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Motivation Im a big fan of the Aggdraw antialiased drawing library for Python (bindings to an underlying C library), but unfortunately it can be errorprone to install from source if you dont have various gcc compilers etc. I want to be able to keep using Aggdraw in the future and write packages relying on Aggdraw without all the installation trouble for me or potential users of my code. So the alternative is to use its binary installers for windows, but unfortunately its newest installers are only for python 2.6 and it doesnt seem like there is going to be any new updates, and Goehlke's site of unofficial binary installers does not have installers for Aggdraw.

Goal To avoid Aggdraw becoming obselete for beginners and intermediate programmers like myself who dont want to deal with troubleshooting compiling errors, I would like to personally create binary installers for Aggdraw (ala what Goehlke does on his website) that will do all the hard stuff with just a few installer button clicks on newer versions of Python (2.7 and 3.x), and 32 and 64 bit OS.

Question Only thing is I dont know how to create binary installers so I need to know any step by step instructions, links, or code for how to do it, if it is feasible or very difficult and time consuming, and if there might be anything particular about Aggdraw or its underlying C code that makes this problematic. Any suggestions?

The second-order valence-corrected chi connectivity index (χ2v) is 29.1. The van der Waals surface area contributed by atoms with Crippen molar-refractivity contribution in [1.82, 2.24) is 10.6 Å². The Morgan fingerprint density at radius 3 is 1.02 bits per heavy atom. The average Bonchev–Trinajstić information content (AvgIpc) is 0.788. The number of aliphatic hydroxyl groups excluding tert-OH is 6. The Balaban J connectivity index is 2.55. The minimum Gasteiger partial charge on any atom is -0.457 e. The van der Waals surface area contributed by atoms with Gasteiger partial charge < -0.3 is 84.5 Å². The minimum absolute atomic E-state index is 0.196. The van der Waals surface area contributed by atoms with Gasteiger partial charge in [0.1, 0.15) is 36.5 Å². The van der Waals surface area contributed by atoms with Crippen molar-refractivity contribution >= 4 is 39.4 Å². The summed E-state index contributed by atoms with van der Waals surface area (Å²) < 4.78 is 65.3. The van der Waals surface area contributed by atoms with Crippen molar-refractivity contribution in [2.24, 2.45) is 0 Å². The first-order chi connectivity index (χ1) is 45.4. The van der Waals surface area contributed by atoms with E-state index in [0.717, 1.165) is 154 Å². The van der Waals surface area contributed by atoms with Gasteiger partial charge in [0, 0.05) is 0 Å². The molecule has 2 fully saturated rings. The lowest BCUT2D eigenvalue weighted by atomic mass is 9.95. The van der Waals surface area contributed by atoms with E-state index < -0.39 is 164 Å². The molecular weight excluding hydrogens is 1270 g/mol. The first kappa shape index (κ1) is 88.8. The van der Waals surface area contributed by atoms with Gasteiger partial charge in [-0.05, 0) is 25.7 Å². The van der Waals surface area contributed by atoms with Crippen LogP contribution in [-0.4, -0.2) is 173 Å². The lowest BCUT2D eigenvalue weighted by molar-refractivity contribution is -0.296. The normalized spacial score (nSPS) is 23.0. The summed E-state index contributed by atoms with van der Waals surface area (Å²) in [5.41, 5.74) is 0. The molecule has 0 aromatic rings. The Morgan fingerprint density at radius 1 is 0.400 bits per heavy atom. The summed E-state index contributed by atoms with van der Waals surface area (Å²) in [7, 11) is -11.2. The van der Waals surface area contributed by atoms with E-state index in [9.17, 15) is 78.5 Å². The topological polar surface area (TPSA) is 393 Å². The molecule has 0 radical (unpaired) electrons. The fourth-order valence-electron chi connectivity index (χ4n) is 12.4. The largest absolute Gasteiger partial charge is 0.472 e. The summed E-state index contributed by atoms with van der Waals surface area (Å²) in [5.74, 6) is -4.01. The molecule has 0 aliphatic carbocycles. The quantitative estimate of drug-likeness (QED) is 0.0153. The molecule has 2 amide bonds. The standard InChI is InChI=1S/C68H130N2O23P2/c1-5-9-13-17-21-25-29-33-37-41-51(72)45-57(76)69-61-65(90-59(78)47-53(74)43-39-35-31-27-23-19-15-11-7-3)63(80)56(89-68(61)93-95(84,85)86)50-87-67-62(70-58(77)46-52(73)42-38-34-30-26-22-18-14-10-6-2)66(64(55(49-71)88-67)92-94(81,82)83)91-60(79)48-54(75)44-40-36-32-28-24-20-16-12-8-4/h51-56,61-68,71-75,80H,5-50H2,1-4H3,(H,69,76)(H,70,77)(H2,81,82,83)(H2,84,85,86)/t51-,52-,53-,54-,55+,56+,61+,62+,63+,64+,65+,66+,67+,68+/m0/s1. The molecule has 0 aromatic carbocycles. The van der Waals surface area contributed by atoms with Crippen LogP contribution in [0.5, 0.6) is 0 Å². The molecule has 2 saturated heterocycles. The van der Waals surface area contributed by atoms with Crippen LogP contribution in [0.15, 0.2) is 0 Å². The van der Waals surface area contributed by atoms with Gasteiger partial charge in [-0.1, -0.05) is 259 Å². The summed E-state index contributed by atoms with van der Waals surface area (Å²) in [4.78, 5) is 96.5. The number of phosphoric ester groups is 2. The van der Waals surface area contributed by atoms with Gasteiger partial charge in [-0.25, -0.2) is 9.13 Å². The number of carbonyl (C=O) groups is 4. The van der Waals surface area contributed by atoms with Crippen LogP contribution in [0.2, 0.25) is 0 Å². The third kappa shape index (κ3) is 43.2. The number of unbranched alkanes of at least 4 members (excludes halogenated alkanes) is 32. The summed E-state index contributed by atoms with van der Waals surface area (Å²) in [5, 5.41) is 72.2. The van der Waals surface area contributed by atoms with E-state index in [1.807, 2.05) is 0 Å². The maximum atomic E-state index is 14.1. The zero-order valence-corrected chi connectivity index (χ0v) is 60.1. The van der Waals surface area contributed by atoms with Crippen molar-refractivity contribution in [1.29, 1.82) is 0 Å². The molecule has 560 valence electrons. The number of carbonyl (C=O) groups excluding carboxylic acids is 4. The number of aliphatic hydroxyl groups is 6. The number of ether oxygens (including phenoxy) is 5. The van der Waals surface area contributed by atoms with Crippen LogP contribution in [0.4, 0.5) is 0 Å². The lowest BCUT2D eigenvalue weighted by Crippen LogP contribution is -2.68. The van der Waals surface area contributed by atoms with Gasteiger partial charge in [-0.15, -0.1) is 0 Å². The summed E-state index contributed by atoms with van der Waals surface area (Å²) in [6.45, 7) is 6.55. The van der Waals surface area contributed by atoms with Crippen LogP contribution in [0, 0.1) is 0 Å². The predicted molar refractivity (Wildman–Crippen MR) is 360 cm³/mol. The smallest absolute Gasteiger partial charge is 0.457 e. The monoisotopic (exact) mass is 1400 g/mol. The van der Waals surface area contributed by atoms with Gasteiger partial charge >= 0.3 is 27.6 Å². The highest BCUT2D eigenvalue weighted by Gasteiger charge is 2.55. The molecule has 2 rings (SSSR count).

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Is the installer for the libraries themselves available? –  Ignacio Vazquez-Abrams Mar 18 '14 at 0:13
    
@IgnacioVazquez-Abrams no, the original Agg c library website offers zip/source downloads only. But I think the python Aggdraw source contains those same c files, its just that they need to be compiled into machine specific binary code or something which requires a compiler (im not familiar with how c programming works). I guess the point of the installer is it knows how to compile them bc each installer is geared for a specific OS/machine type...? –  Karim Bahgat Mar 18 '14 at 0:29
    
en.wikipedia.org/wiki/List_of_installation_software look at this list of setup utilities. About 8 years ago I was packing my binaries with InstallShield. –  Alexander Gryanko Mar 18 '14 at 2:34
    
@AlexanderGryanko, well isn't all those installer programs do to just copy and paste files to a selected directory? Does this mean that to build a binary Python installer simply means that I have to compile the C files on each OS and bit system I want to support, and then distribute those files along with the pure Python code in different installers for each OS and bit system? So it's really all about getting it to work on my computer, and then distributing the compiled files? –  Karim Bahgat Mar 26 '14 at 0:52
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@KarimBahgat yes, it's just extract files to your system. Place your binaries and python code to zip archive and create exe file from this archive in WinZip. I think it will be best way for you. –  Alexander Gryanko Mar 26 '14 at 20:14

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